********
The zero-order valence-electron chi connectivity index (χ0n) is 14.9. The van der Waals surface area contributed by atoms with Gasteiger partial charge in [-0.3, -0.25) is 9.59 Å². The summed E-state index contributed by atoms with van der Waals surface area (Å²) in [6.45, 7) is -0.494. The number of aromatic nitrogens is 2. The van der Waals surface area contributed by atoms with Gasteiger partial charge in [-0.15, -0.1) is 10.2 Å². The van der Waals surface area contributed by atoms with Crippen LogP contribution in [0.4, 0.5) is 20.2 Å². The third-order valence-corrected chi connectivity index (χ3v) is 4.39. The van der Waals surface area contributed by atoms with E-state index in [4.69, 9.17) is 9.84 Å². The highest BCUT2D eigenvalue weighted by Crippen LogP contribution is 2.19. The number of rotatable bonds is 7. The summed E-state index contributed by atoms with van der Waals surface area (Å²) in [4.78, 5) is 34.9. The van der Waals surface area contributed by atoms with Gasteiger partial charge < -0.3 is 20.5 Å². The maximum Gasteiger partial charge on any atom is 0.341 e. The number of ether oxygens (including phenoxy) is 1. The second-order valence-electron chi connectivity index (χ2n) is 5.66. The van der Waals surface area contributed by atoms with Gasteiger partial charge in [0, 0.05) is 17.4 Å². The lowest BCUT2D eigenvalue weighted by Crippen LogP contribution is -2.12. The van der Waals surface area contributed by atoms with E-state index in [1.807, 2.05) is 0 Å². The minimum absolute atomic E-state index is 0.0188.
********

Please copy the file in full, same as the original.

The zero-order valence-electron chi connectivity index (χ0n) is 14.9. The van der Waals surface area contributed by atoms with Gasteiger partial charge in [-0.3, -0.25) is 9.59 Å². The summed E-state index contributed by atoms with van der Waals surface area (Å²) in [6.45, 7) is -0.494. The number of aromatic nitrogens is 2. The van der Waals surface area contributed by atoms with Gasteiger partial charge in [-0.15, -0.1) is 10.2 Å². The van der Waals surface area contributed by atoms with Crippen LogP contribution in [0.4, 0.5) is 20.2 Å². The third-order valence-corrected chi connectivity index (χ3v) is 4.39. The van der Waals surface area contributed by atoms with E-state index in [4.69, 9.17) is 9.84 Å². The highest BCUT2D eigenvalue weighted by Crippen LogP contribution is 2.19. The number of rotatable bonds is 7. The summed E-state index contributed by atoms with van der Waals surface area (Å²) in [4.78, 5) is 34.9. The van der Waals surface area contributed by atoms with Gasteiger partial charge < -0.3 is 20.5 Å². The maximum Gasteiger partial charge on any atom is 0.341 e. The number of ether oxygens (including phenoxy) is 1. The second-order valence-electron chi connectivity index (χ2n) is 5.66. The van der Waals surface area contributed by atoms with Gasteiger partial charge in [0, 0.05) is 17.4 Å². The lowest BCUT2D eigenvalue weighted by Crippen LogP contribution is -2.12. The van der Waals surface area contributed by atoms with E-state index in [1.807, 2.05) is 0 Å². The minimum absolute atomic E-state index is 0.0188.